It’s not just you. The difference in the ability to remember 7 digits, chunked into 3 and 4 digit chunks (123-4567) versus 10-digit chunked into 3-3-4 (123-456-7890) is HUGE! Nobody can remember phone numbers any more. This explains the panic when:

  • you can’t find your PDA, or your organizer
  • your wireless phone dies and you have to replace it and you can’t get your contacts off of the old one
  • you leave the wireless phone in the car for five minutes.

In case you are interested in this kind of thing, here are some links with more information on the subject:

  • This is from Norway, which uses different telephone number “chunking”, but has some really neat information on memory, digits and chunking.
  • Even more is here, specifically about memory and the “magic number seven“.
  • Original source material, Miller 1956, The Magical Number Seven, Plus or Minus Two: Some Limits on our Capacity for Processing Information as html or pdf


What I don’t write about here

Because this blog was related to work originally, and still is to some degree, I am specifically staying away from certain topics. They are the big three. Religion, Politics, and Sports. It’s very interesting to me that these still are the big nasties when it comes to open dialog and discussion. We can talk about just about anything except these three things. Actually, I stay away from sports because I am just not that adamant about it. Nothing against it, just don’t care that much to get all riled up. I may make the odd reference to certain beliefs, but only as a clarification of another point. It is not there to create controversy. That’s not the point of this blog. If you remember, this is a demonstration blog for someone who needed to see how a blog operated. In the range of things to do on a company blog, staying away from unnecessary controversy is pretty high on the list. The other reason is that I just don’t want to. There is so much division and derision when speaking on these topics that I don’t think that it is useful anymore. I am not trying to go down the middle here. I am in full-on avoidance. Pretty wimpy, I guess. I can live with that. Tom

What I learned from Anna Kournikova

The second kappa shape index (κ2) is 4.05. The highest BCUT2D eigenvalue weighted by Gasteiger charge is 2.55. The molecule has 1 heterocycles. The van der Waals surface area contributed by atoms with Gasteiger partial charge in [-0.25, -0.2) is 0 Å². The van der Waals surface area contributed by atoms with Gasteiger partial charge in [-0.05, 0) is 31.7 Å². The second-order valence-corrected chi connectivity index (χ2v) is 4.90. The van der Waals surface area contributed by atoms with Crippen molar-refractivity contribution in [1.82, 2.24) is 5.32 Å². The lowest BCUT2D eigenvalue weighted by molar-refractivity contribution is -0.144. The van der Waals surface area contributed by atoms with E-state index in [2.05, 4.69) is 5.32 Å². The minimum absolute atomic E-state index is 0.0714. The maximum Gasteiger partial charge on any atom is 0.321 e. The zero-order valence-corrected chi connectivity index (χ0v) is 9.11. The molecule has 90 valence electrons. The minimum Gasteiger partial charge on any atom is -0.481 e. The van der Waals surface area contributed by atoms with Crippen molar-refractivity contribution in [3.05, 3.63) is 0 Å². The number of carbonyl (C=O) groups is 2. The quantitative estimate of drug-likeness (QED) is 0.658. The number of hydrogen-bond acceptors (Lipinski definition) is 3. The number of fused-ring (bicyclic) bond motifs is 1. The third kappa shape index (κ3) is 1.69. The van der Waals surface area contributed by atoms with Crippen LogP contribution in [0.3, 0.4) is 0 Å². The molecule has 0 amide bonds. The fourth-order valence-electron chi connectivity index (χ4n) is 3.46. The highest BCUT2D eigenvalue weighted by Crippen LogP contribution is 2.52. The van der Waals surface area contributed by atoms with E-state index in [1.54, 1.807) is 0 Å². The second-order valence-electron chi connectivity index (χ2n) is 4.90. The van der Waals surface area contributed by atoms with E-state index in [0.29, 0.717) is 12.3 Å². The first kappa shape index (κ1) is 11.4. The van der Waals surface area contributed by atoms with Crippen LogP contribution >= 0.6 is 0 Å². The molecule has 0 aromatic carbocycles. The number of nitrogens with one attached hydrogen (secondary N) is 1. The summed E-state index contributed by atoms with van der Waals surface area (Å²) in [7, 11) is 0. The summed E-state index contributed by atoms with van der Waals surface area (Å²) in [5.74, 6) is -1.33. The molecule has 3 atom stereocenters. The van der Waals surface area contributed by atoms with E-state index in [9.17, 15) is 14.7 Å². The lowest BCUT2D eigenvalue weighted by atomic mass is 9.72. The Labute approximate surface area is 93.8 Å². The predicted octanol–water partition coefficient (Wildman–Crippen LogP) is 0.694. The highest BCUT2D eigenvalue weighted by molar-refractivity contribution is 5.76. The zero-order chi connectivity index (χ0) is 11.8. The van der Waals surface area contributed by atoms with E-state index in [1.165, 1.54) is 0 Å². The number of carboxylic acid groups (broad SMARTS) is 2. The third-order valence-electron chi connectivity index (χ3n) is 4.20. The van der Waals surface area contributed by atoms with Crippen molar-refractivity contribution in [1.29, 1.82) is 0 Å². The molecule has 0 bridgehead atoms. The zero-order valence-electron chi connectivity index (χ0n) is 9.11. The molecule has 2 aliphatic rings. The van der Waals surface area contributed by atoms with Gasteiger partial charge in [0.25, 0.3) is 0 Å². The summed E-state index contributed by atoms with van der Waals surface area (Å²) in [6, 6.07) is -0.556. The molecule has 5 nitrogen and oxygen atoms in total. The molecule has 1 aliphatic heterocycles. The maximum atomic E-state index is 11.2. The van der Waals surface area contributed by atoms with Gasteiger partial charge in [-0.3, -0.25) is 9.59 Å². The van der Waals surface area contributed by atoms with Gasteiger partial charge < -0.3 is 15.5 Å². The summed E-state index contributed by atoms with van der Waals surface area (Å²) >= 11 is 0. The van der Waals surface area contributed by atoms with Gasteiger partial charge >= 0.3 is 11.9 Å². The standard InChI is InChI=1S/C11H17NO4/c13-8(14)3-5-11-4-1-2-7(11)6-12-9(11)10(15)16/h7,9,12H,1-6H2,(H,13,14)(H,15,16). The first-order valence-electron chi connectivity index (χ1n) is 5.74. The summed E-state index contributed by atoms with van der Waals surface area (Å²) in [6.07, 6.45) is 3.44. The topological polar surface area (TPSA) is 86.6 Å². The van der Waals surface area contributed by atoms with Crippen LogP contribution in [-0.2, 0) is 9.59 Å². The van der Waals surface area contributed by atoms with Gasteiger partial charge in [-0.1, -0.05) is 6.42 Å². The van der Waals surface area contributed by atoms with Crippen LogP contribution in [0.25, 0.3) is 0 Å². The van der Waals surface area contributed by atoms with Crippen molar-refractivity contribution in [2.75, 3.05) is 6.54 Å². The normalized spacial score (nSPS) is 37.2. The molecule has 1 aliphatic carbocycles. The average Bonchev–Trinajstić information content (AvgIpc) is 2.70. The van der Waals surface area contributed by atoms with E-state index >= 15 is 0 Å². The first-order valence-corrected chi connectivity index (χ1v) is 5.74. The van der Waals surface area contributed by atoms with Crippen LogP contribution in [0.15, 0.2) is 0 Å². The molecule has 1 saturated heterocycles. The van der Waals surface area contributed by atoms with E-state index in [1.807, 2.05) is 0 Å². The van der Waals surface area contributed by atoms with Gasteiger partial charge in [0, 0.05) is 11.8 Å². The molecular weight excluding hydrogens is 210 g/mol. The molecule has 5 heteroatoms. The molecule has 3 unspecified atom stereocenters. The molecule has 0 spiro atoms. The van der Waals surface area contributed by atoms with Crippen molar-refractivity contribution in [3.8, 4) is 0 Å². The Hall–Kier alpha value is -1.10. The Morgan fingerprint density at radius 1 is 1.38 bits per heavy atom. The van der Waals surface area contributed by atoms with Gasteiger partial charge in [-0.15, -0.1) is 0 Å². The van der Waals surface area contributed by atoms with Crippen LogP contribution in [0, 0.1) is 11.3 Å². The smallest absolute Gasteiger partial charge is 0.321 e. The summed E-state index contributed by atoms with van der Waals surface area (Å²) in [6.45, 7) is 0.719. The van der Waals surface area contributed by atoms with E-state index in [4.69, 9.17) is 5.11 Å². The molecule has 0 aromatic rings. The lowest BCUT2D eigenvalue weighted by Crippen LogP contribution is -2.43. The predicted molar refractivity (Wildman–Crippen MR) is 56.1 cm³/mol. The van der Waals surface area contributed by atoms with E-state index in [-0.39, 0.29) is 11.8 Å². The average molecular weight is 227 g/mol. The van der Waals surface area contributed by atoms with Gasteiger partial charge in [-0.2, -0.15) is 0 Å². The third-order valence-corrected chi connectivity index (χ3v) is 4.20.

I certainly didn’t learn anything about tennis from her. What I did learn is that in certain areas, computer training gets trumped by human nature, just about every time. In the words of Robert Heinlein, “Never try to teach a pig to sing. It only wastes your time and it annoys the pig.”

Many moons ago, there was a computer virus called Melissa that required users to open up an attachment to an email. There was this big sturm und drang all over the place in corporations and offices and the media all over the country about not opening email attachments you weren’t expecting. Big push on this. Not three months later, the Anna Kournikova virus comes to town where you have to do the same thing, open the attachment.

These viruses (virii?) used classic, hard core, brute force, social engineering. Melissa was also known as the I love You virus, where you received an email purportedly from someone who loved you and they sent you something nice. The Anna Kournikova virus was much simpler – it promised nude photos. You can’t get more basic than that, now can you?

What it taught me is that people are not very good at learning something in the virtual world and applying it in the virtual world. They thought these two things were different, while every network admin in the world saw these as exactly the same thing. This is not something that gets trained very well. Some people get it, most people don’t.

What this means to me is that I am loath to teach computer users too much about their computers because it ends up not being a good use of any one’s time. If something is important to them or their jobs, they will find a way to do it. That might include asking me – and that is great!! I am there in a shot for training like that. But if it is a conference room full of people who are required to do it, the only thing anyone gets out of it is possibly the free sandwiches and soda.

I am not saying that people can’t be taught computers; I am saying that most people will figure it out on their own, or not. They have to have the first step of motivation and action. Without that, training is pretty much a waste.

As far as viruses and spam are concerned, I have three levels of virus protection enforced on email, and two on everything else. There is no user intervention. I don’t tell them what or how I deal with viruses unless an individual asks.